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Generate 16.368MHz Clock

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bmmarko

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Hi everyone,

i'm facing a problem with clock generation. My project requires from me to generate clock of 16.368MHz without using this specific crystal oscillator (or ceramic resonator). I found a way to accomplish this using LPC2361 and combination of PLL and PWM settings and 24MHz crystal oscillator to get this frequency, but design has some systematic bugs. Main issue is that PLL (even if documentation from NXP doesn't says that) wont lock properly with high values of pre-devider and multipler (documentation says that these values i used are well supported without problems).
Anyone has any idea how could i get this frequency? I would appreciate any help from people with experience in this field, i'm currently stucked at this point:???:
 

barry

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What are you using for your multiplier and divider values? The output of your multiplier must be between 275 MHz and 550Mhz per the data sheet.
 

bmmarko

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Devider value is 50 and multipler 341, that gives Fcco = (2*341*24MHz)/50 = 327.36MHz. Then i use CORE_CLOCK devider value 10 to get CORE_CLK at 32.736MHz. This should work without any problems, but it wont. I have noticed that when i use small values for M and N i get precise clock as expected.
 

barry

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I haven't used this chip, but the way I interpret this is that the output of the the multiplier, BEFORE the divider has to be < 550 MHz. In your case it's 24*341=8184 MHz.
 

bmmarko

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In this chip first goes input divider (in my case 50) than multiplier (341) after which we have Fcco frequency between 275MHz and 550MHz, and then we have Core divider (10) that lovers Core frequency to 32.736MHz (this one should be less than 70MHz what is satisfied). I was in hunt on all other design bugs, for almost a month until i figured out that PLL on chip wont work properly. And barry thanks for replays, i appreciate that.
 

barry

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In this chip first goes input divider (in my case 50) than multiplier (341) after which we have Fcco frequency between 275MHz and 550MHz, and then we have Core divider (10) that lovers Core frequency to 32.736MHz (this one should be less than 70MHz what is satisfied). I was in hunt on all other design bugs, for almost a month until i figured out that PLL on chip wont work properly. And barry thanks for replays, i appreciate that.
You're still outside the specs. I've included the section from the data sheet below.

You divide your input by 50, then multiply by 341. This gives a frequency of 163.68MHz. The spec says "The resulting frequency must be in the range of 275 MHz to 550 MHz." Unless I'm misunderstanding, you're not using this part properly.

From the data sheet:
PLL
The PLL accepts an input clock frequency in the range of 32 kHz to 25 MHz. The input
frequency is multiplied up to a high frequency, then divided down to provide the actual
clock used by the CPU and the USB block.
The PLL input, in the range of 32 kHz to 25 MHz, may initially be divided down by a value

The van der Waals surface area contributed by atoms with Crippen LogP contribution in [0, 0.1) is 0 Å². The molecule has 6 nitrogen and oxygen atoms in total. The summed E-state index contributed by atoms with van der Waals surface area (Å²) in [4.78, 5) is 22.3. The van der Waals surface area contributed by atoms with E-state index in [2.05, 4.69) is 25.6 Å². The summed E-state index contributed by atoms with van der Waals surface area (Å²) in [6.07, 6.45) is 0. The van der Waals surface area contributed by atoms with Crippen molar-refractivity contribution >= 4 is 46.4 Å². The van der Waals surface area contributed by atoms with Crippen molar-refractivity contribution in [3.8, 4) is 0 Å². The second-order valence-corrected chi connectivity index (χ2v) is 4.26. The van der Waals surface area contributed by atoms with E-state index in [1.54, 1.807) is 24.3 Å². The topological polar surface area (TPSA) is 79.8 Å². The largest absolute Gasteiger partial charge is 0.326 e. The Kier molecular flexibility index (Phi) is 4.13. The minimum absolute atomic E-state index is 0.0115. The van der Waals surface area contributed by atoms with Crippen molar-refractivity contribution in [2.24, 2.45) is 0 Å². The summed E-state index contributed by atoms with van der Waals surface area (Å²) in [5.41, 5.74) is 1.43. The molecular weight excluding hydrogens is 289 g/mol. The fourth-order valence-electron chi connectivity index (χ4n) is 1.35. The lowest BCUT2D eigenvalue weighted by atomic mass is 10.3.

‘N’, which may be in the range of 1 to 256. This input division provides a wide range of
output frequencies from the same input frequency

Following the PLL input divider is the PLL multiplier. This can multiply the input divider
output through the use of a Current Controlled Oscillator (CCO) by a value ‘M’, in the
range of 1 through 32768. The resulting frequency must be in the range of 275 MHz to
550 MHz. The multiplier works by dividing the CCO output by the value of M, then using a
phase-frequency detector to compare the divided CCO output to the multiplier input. The
error value is used to adjust the CCO frequency.
 

bmmarko

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You're still outside the specs. I've included the section from the data sheet below.

You divide your input by 50, then multiply by 341. This gives a frequency of 163.68MHz. The spec says "The resulting frequency must be in the range of 275 MHz to 550 MHz." Unless I'm misunderstanding, you're not using this part properly.

From the data sheet:
PLL
The PLL accepts an input clock frequency in the range of 32 kHz to 25 MHz. The input
frequency is multiplied up to a high frequency, then divided down to provide the actual
clock used by the CPU and the USB block.
The PLL input, in the range of 32 kHz to 25 MHz, may initially be divided down by a value
‘N’, which may be in the range of 1 to 256. This input division provides a wide range of
output frequencies from the same input frequency

Following the PLL input divider is the PLL multiplier. This can multiply the input divider
output through the use of a Current Controlled Oscillator (CCO) by a value ‘M’, in the
range of 1 through 32768. The resulting frequency must be in the range of 275 MHz to
550 MHz. The multiplier works by dividing the CCO output by the value of M, then using a
phase-frequency detector to compare the divided CCO output to the multiplier input. The
error value is used to adjust the CCO frequency.

I run through datasheet several times. This line best explains how to calculate FCCO

FCCO = (2 × M × FIN) / N
The PLL inputs and settings must meet the following:
• FIN is in the range of 32 kHz to 50 MHz.
• FCCO is in the range of 275 MHz to 550 MHz.

clocking.png
maybe this image will help You (or me :-| ) understand system clocking block. It shows [/2] divide that you missing in calculations (i assume).
 

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